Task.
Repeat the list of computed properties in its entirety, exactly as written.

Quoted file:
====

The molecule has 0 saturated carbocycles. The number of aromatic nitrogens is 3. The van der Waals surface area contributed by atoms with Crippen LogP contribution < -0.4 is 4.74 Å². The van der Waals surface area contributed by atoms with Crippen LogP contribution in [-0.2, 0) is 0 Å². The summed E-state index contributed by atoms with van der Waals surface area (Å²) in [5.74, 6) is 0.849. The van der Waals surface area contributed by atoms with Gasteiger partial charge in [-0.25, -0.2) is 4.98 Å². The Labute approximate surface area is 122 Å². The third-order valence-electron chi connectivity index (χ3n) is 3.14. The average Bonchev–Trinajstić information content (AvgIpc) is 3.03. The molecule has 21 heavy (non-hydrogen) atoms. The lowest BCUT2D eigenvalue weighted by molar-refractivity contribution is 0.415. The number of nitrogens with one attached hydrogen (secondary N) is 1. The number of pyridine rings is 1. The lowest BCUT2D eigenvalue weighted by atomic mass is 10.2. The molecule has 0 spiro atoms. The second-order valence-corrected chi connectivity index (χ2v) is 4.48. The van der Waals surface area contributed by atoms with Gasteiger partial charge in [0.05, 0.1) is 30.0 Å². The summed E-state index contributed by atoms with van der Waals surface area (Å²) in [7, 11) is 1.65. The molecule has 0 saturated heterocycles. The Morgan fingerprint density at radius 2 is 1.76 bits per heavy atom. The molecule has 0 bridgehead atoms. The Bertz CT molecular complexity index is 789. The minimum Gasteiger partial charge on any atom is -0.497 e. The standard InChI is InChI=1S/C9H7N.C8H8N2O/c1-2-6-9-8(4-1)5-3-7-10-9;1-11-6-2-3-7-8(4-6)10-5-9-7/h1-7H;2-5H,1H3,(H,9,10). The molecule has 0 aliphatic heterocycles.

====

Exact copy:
The molecule has 0 saturated carbocycles. The number of aromatic nitrogens is 3. The van der Waals surface area contributed by atoms with Crippen LogP contribution < -0.4 is 4.74 Å². The van der Waals surface area contributed by atoms with Crippen LogP contribution in [-0.2, 0) is 0 Å². The summed E-state index contributed by atoms with van der Waals surface area (Å²) in [5.74, 6) is 0.849. The van der Waals surface area contributed by atoms with Gasteiger partial charge in [-0.25, -0.2) is 4.98 Å². The Labute approximate surface area is 122 Å². The third-order valence-electron chi connectivity index (χ3n) is 3.14. The average Bonchev–Trinajstić information content (AvgIpc) is 3.03. The molecule has 21 heavy (non-hydrogen) atoms. The lowest BCUT2D eigenvalue weighted by molar-refractivity contribution is 0.415. The number of nitrogens with one attached hydrogen (secondary N) is 1. The number of pyridine rings is 1. The lowest BCUT2D eigenvalue weighted by atomic mass is 10.2. The molecule has 0 spiro atoms. The second-order valence-corrected chi connectivity index (χ2v) is 4.48. The van der Waals surface area contributed by atoms with Gasteiger partial charge in [0.05, 0.1) is 30.0 Å². The summed E-state index contributed by atoms with van der Waals surface area (Å²) in [7, 11) is 1.65. The molecule has 0 saturated heterocycles. The Morgan fingerprint density at radius 2 is 1.76 bits per heavy atom. The molecule has 0 bridgehead atoms. The Bertz CT molecular complexity index is 789. The minimum Gasteiger partial charge on any atom is -0.497 e. The standard InChI is InChI=1S/C9H7N.C8H8N2O/c1-2-6-9-8(4-1)5-3-7-10-9;1-11-6-2-3-7-8(4-6)10-5-9-7/h1-7H;2-5H,1H3,(H,9,10). The molecule has 0 aliphatic heterocycles.